[YEA]  07/14/2010: Stephanie from Chicago, Il: "For two years now, I've been taking 400mg of Magnesium Citrate every night before bed and I sleep like a baby! My boyfriend takes it too, completely relaxes you and makes it easier to fall and stay asleep. I read somewhere it is the most 'relaxing mineral' and people need higher amounts of it as we age as it becomes depleted with stress. Major side benefit--it also just happens to eliminate PMS symptoms, fyi. Oh, and migraines! Also, make sure you are drinking at least 4-6 glasses of water per day if you suffer from any ailments whatsoever as most people are chronically dehydrated and have no idea why their body is deteriorating with age. Aging is a process of dehydration!"

[YEA]  07/08/2007: Jann from Ocean, NJ: "A natural pharmacist once told me that everyone over the age of 50 shoud be taking 500mg. of magnesium CITRATE (3 capsules)before bedtime,& "they will sleep like a baby"! So my husband & I both tried it & we get 8 hrs. sleep each night! It took a few days to kick in, so dont give up.After a few months, I cut back to 320 mg (2 capsules) & it still works. Its been over a year already! I just love, love, love, your website! Thank you!!!!!!"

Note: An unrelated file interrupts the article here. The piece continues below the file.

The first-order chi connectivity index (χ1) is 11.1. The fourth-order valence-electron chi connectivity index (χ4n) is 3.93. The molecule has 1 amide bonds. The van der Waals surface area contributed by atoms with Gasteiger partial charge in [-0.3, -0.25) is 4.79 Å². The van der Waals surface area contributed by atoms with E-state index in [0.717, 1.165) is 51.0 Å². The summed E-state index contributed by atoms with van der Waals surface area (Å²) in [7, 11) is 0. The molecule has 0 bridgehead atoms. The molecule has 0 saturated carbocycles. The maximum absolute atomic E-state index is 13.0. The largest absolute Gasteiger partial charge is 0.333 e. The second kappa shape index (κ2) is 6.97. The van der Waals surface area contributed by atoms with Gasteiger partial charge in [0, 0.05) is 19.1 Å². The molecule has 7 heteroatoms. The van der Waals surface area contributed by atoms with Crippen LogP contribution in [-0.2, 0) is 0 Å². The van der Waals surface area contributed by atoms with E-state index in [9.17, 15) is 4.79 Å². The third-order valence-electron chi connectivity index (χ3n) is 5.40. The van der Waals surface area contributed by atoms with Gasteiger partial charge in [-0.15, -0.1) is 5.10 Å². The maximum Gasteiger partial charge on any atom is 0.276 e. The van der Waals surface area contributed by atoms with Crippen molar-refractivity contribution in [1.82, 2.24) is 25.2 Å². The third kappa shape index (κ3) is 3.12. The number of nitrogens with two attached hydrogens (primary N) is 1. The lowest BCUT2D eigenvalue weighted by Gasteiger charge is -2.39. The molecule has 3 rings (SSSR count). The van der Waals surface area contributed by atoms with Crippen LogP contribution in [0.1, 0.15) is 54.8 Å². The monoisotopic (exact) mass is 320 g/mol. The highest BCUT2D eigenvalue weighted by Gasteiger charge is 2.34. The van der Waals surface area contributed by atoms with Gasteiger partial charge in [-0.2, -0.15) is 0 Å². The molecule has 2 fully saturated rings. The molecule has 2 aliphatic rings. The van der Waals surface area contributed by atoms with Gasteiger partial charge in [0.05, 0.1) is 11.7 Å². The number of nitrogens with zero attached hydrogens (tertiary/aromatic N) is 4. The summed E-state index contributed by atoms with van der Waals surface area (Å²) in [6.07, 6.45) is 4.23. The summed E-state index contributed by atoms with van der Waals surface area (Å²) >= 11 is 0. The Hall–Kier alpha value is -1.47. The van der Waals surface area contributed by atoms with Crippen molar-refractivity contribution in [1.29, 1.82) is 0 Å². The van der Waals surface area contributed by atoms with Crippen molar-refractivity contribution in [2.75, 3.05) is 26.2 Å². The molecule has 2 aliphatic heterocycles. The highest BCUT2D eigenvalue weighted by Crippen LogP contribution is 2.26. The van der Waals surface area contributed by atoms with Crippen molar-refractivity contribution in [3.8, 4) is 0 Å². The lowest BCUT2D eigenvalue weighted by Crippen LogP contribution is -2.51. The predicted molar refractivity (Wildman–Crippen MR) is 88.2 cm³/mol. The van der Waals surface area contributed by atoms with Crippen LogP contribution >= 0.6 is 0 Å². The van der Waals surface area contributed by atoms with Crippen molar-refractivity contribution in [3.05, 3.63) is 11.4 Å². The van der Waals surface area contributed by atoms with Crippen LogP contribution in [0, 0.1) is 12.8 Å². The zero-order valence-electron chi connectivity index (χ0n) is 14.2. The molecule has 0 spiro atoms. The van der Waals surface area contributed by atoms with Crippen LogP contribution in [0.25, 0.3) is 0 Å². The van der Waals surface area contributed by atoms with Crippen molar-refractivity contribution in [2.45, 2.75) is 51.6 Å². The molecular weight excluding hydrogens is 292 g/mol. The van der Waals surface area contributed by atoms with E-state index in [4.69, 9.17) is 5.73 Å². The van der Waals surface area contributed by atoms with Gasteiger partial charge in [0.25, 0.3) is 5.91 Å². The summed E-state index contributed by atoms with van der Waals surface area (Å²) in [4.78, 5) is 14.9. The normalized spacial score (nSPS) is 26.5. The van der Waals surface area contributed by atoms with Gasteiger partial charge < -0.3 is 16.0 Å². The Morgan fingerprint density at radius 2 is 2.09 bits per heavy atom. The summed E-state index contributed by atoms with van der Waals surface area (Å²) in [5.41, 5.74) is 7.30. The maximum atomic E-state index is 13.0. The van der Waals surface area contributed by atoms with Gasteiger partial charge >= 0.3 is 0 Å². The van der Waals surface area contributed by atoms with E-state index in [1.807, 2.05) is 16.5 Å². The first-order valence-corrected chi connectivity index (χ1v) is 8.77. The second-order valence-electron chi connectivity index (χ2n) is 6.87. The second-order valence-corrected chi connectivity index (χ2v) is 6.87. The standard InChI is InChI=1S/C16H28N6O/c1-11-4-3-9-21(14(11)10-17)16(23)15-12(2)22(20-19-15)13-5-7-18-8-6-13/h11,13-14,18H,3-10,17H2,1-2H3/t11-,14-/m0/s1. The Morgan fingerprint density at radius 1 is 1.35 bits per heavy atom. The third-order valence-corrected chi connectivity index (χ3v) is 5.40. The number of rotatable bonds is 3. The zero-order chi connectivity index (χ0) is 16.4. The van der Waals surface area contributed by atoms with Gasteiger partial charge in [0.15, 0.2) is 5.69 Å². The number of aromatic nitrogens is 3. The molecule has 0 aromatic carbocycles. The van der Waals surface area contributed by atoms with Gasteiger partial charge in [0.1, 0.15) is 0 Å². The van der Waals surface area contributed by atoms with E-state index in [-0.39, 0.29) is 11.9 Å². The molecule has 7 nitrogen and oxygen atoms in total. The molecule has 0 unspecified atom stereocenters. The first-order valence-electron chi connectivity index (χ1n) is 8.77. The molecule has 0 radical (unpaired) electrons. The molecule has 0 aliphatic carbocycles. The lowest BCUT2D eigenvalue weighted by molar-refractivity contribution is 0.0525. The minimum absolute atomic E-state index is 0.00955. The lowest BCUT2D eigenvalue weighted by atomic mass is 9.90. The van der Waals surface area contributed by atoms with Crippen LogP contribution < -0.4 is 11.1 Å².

Replies
05/09/2013: Trudyg from Anon replies: "What about those of us with ibs/d who can't take magnesium? It's so easy to say take 400 mg, but even 50 mg and I'm on the toilet all night. I use the magnesium oil but too much of that and I'm out with the D, too."
05/09/2013: Mama To Many from Middle, Tennessee, Usa replies: "I find chamomile tea or Sleepytime tea before bed to reallly help when I am having trouble sleeping. I have read about a number of people using 5-HTP for sleep help.

Blackstrap Molasses has magnesium in it and is a food instead of a supplement. It might work better than a supplement. 1 T. At bedtime. My son is trying this for bruxism and if my husband takes it before bed after a long day working outside (and sweating a lot) he won't get leg cramps. My point is, it doesn't take a ton to get results.

Valerian is another herb some people use to help with insomia.

Hope you get some good sleep soon."

05/09/2013: Trudyg from Anon replies: "I will try the blackstrap molasses--have some, just didn't think about it. The sleepy time tea is good, but it makes me go to the bathroom so much, I just can't drink anything or I'm up 10 times. Thanks."
05/10/2013: Mama To Many from Middle, Tennessee, Usa replies: "Sleepy time tea does make me have to get up at night, too. But, if it is effective, you could make a sleepytime tincture, which would require a lot less liquid. You may be able to get some pre-make sleep tincture or your could make your own. One of my sons had terrible insomnia for a year and we made a sleep tincture that helped him a lot. Ray Comfort's book, Overcoming Insomnia was also helpful and humorous.